Moreover, one of the most well‐known Scandinavian authors in the Spanish‐speaking world, the Swedish woman writer Selma Lagerlöf, is famous for her way of using fantastic elements in her texts, for instance in Gösta Berling’s saga (Gösta Berlings saga, 1891).

The narration in these stories makes the reader hesitate between a natural and a supernatural explanation of the events described. Especially the depiction of an ambiguous character, Sintram, provokes a sense of uncertainty in the reader as well as in the protagonist.

But these texts are exceptional cases in Scandinavian literature. Instead, I want to call attention to what I would call two distinctive categories of texts dealing with the fantastic.

The first category of texts was marketed as horror stories or ghost stories. The title and beginning of the story prepare the audience for an uncanny tale. But although writers use the narrative technique and the themes of the fantastic and gothic genres they also use a narrative voice that places the stories in a realist tradition.

The narrator’s focalisation is such as to induce an atmosphere of consensus reality and at the end the narrator delivers a natural explanation to those events or phenomena that earlier seemed unexplainable or supernatural.

In the second category of texts, the fantastic or supernatural events take place within a framework of realism. Somewhere in the story something strange and unknown breaks into the everyday world and this something remains unexplained and unexplainable until the very end of the story. That is, these stories have more or less an open ending because of the fantastic elements.

Let me give you some examples of these two categories. Two rather similar tales of the first kind of texts are the Danish author Bernhard Ingemann’s short story ‘The Werewolf’ (‘Varulven’, 1834) and the Swedish author Victor Rydberg’s short novel ‘The Vampyre’ (‘Wampyren’, 1848).

In the first, a clergyman is reporting something he has witnessed during his time in a small village. In his parish there is a young farmer who sincerely loves a young girl but strangely enough seems to do everything to delay their wedding. When they eventually get married their union turns into a tragedy.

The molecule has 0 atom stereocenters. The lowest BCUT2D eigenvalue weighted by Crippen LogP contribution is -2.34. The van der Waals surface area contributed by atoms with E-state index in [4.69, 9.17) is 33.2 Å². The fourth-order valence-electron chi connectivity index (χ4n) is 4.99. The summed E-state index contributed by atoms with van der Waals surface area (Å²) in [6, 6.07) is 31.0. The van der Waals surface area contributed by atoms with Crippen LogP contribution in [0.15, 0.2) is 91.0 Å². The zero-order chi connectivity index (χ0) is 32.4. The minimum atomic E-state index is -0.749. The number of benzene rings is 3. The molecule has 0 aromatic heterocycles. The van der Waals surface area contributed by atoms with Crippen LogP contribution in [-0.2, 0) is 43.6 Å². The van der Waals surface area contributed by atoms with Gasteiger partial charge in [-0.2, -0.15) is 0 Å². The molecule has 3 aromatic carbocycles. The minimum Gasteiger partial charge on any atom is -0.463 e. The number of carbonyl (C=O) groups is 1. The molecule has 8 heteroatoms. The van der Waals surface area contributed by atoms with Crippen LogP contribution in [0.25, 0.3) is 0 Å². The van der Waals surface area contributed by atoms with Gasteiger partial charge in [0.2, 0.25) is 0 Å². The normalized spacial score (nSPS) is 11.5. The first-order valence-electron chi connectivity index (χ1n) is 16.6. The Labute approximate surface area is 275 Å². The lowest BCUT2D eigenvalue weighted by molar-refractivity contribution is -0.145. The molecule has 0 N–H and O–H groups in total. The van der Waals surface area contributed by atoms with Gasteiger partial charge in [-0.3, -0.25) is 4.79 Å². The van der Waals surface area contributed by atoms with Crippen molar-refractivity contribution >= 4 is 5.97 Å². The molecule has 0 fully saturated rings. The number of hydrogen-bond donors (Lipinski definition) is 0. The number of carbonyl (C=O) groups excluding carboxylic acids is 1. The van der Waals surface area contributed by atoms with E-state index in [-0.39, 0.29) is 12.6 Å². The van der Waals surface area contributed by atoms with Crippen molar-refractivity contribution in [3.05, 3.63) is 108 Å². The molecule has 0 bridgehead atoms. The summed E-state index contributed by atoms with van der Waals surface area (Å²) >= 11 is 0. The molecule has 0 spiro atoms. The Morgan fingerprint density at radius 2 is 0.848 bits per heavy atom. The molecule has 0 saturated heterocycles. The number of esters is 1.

On the wedding night, the young bride is found brutally murdered, and the bridegroom is nowhere to be found. The explanation to what has happened is according to the clergyman that the young farmer is suffering from a delusion because he thinks he is a werewolf, bound to transform into a wolf on his wedding night. He, therefore, considers himself condemned to kill his bride on their wedding night. After the deed, the killer disappears never to be seen again.

Also in Rydberg’s ‘The Vampyre’ the so‐called vampire, Ruthven, is — just as in ‘The Werewolf’ — seen from an external focalisation position. A young Scotsman meets a young gentleman during his travels in Italy, and he accompanies his new friend, Ruthven, to his fiancée’s home.

The night before Ruthven’s wedding the bride is found brutally killed and Ruthven has disappeared. Next time Ruthven is seen is at his friend’s castle in Scotland, where he is to marry his travel companion’s intended bride. The day before the wedding Ruthven tells his bride that he is a vampire and that he is condemned to sacrifice the woman he loves. But at the very moment, he is about to kill her; he suddenly discovers a letter that he starts reading.

The letter reveals that he is suffering from a delusion, that he believes he is a vampire because he once was poisoned and considered to be dead, but that just after the funeral he woke up in his grave. Because of this, he has ever since been convinced that he has become a vampire and therefore has to kill the women he loves.

Just as in Ingemann’s ‘The Werewolf’, there is a natural explanation to the young man’s strange behaviour. In both cases, the killing monster is reduced to a madman, a tragic antihero suffering from a delusion.

Another example of gothic stories in which the mysteries are explained is ‘The House of the Devil’ (Hin Ondes hus, 1853) by the Swedish woman writer Aurora Ljungstedt. In this short novel two men visit an old haunted house in Stockholm. They soon discover that the ghost of the house is obsessed by a manuscript hidden in an old cupboard.